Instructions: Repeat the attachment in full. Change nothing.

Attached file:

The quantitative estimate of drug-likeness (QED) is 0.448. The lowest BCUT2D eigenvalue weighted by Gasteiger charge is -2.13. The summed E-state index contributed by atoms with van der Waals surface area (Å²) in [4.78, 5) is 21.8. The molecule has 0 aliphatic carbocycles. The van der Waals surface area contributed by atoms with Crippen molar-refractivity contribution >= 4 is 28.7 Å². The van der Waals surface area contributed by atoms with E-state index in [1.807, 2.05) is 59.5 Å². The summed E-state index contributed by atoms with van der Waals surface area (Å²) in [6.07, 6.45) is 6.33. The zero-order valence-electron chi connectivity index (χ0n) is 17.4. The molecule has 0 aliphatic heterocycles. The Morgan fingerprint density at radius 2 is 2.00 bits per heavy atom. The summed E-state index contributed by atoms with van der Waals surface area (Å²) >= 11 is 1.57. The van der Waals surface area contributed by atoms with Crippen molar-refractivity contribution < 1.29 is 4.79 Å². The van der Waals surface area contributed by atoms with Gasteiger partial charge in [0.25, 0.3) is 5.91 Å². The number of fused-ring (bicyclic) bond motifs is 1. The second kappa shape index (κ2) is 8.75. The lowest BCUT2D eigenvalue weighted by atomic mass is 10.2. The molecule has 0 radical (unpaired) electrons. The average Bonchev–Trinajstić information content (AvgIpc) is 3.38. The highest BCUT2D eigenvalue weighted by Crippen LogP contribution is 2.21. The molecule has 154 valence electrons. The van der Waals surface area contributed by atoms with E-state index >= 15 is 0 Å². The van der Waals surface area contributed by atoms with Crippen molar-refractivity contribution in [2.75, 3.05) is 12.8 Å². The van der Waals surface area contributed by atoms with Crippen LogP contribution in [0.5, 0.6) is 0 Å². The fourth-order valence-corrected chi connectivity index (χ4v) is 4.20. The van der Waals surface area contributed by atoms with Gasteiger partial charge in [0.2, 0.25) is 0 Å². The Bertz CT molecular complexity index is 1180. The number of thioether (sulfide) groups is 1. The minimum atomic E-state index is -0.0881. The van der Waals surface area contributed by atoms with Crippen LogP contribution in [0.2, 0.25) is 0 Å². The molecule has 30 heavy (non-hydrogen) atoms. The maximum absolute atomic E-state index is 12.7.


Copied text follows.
The quantitative estimate of drug-likeness (QED) is 0.448. The lowest BCUT2D eigenvalue weighted by Gasteiger charge is -2.13. The summed E-state index contributed by atoms with van der Waals surface area (Å²) in [4.78, 5) is 21.8. The molecule has 0 aliphatic carbocycles. The van der Waals surface area contributed by atoms with Crippen molar-refractivity contribution >= 4 is 28.7 Å². The van der Waals surface area contributed by atoms with E-state index in [1.807, 2.05) is 59.5 Å². The summed E-state index contributed by atoms with van der Waals surface area (Å²) in [6.07, 6.45) is 6.33. The zero-order valence-electron chi connectivity index (χ0n) is 17.4. The molecule has 0 aliphatic heterocycles. The Morgan fingerprint density at radius 2 is 2.00 bits per heavy atom. The summed E-state index contributed by atoms with van der Waals surface area (Å²) >= 11 is 1.57. The van der Waals surface area contributed by atoms with Crippen molar-refractivity contribution < 1.29 is 4.79 Å². The van der Waals surface area contributed by atoms with Gasteiger partial charge in [0.25, 0.3) is 5.91 Å². The number of fused-ring (bicyclic) bond motifs is 1. The second kappa shape index (κ2) is 8.75. The lowest BCUT2D eigenvalue weighted by atomic mass is 10.2. The molecule has 0 radical (unpaired) electrons. The average Bonchev–Trinajstić information content (AvgIpc) is 3.38. The highest BCUT2D eigenvalue weighted by Crippen LogP contribution is 2.21. The molecule has 154 valence electrons. The van der Waals surface area contributed by atoms with E-state index >= 15 is 0 Å². The van der Waals surface area contributed by atoms with Crippen molar-refractivity contribution in [2.75, 3.05) is 12.8 Å². The van der Waals surface area contributed by atoms with Crippen LogP contribution in [0.5, 0.6) is 0 Å². The fourth-order valence-corrected chi connectivity index (χ4v) is 4.20. The van der Waals surface area contributed by atoms with Gasteiger partial charge in [0.2, 0.25) is 0 Å². The Bertz CT molecular complexity index is 1180. The number of thioether (sulfide) groups is 1. The minimum atomic E-state index is -0.0881. The van der Waals surface area contributed by atoms with Crippen LogP contribution in [0.2, 0.25) is 0 Å². The molecule has 30 heavy (non-hydrogen) atoms. The maximum absolute atomic E-state index is 12.7.